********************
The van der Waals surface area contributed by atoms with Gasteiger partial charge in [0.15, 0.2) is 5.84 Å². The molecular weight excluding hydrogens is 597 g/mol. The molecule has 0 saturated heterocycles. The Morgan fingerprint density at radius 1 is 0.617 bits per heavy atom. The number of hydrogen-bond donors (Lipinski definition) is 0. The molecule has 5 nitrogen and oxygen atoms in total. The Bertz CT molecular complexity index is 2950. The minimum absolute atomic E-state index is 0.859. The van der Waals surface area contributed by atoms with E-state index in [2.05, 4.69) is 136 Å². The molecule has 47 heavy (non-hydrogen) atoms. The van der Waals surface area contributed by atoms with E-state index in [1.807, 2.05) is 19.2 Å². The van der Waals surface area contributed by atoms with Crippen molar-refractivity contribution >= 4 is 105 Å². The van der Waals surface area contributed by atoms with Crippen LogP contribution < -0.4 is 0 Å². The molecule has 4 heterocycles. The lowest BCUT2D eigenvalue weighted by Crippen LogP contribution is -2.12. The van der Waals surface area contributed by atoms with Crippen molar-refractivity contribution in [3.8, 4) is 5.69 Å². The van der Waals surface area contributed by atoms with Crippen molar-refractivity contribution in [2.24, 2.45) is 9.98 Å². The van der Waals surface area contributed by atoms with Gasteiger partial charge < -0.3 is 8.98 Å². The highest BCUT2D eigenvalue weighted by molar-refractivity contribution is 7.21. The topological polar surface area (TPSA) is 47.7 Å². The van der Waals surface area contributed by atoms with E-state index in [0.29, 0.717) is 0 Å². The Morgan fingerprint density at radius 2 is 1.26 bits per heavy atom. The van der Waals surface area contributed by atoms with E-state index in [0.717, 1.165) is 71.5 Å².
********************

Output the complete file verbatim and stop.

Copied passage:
The van der Waals surface area contributed by atoms with Gasteiger partial charge in [0.15, 0.2) is 5.84 Å². The molecular weight excluding hydrogens is 597 g/mol. The molecule has 0 saturated heterocycles. The Morgan fingerprint density at radius 1 is 0.617 bits per heavy atom. The number of hydrogen-bond donors (Lipinski definition) is 0. The molecule has 5 nitrogen and oxygen atoms in total. The Bertz CT molecular complexity index is 2950. The minimum absolute atomic E-state index is 0.859. The van der Waals surface area contributed by atoms with E-state index in [2.05, 4.69) is 136 Å². The molecule has 47 heavy (non-hydrogen) atoms. The van der Waals surface area contributed by atoms with E-state index in [1.807, 2.05) is 19.2 Å². The van der Waals surface area contributed by atoms with Crippen molar-refractivity contribution >= 4 is 105 Å². The van der Waals surface area contributed by atoms with Crippen LogP contribution < -0.4 is 0 Å². The molecule has 4 heterocycles. The lowest BCUT2D eigenvalue weighted by Crippen LogP contribution is -2.12. The van der Waals surface area contributed by atoms with Crippen molar-refractivity contribution in [3.8, 4) is 5.69 Å². The van der Waals surface area contributed by atoms with Crippen molar-refractivity contribution in [2.24, 2.45) is 9.98 Å². The van der Waals surface area contributed by atoms with Gasteiger partial charge < -0.3 is 8.98 Å². The highest BCUT2D eigenvalue weighted by molar-refractivity contribution is 7.21. The topological polar surface area (TPSA) is 47.7 Å². The van der Waals surface area contributed by atoms with E-state index in [0.29, 0.717) is 0 Å². The Morgan fingerprint density at radius 2 is 1.26 bits per heavy atom. The van der Waals surface area contributed by atoms with E-state index in [0.717, 1.165) is 71.5 Å².